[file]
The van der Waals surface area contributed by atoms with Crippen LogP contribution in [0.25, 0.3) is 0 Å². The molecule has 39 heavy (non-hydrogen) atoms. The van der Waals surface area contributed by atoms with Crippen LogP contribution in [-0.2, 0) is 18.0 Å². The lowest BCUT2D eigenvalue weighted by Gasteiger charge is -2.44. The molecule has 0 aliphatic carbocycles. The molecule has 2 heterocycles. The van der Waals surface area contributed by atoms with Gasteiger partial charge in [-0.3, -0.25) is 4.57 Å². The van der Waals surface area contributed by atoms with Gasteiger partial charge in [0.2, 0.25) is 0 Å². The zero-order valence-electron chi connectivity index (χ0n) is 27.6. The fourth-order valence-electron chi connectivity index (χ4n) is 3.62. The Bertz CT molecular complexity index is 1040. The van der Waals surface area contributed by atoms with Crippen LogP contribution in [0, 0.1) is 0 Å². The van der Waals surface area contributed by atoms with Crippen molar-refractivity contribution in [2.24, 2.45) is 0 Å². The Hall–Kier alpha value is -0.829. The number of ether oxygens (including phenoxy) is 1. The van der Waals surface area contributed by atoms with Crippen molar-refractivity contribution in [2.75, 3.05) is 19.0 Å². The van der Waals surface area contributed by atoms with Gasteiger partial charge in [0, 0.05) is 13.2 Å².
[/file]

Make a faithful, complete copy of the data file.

The van der Waals surface area contributed by atoms with Crippen LogP contribution in [0.25, 0.3) is 0 Å². The molecule has 39 heavy (non-hydrogen) atoms. The van der Waals surface area contributed by atoms with Crippen LogP contribution in [-0.2, 0) is 18.0 Å². The lowest BCUT2D eigenvalue weighted by Gasteiger charge is -2.44. The molecule has 0 aliphatic carbocycles. The molecule has 2 heterocycles. The van der Waals surface area contributed by atoms with Gasteiger partial charge in [-0.3, -0.25) is 4.57 Å². The van der Waals surface area contributed by atoms with Gasteiger partial charge in [0.2, 0.25) is 0 Å². The zero-order valence-electron chi connectivity index (χ0n) is 27.6. The fourth-order valence-electron chi connectivity index (χ4n) is 3.62. The Bertz CT molecular complexity index is 1040. The van der Waals surface area contributed by atoms with Crippen LogP contribution in [0, 0.1) is 0 Å². The van der Waals surface area contributed by atoms with Crippen molar-refractivity contribution in [2.24, 2.45) is 0 Å². The Hall–Kier alpha value is -0.829. The number of ether oxygens (including phenoxy) is 1. The van der Waals surface area contributed by atoms with Crippen molar-refractivity contribution in [2.75, 3.05) is 19.0 Å². The van der Waals surface area contributed by atoms with Gasteiger partial charge in [0, 0.05) is 13.2 Å².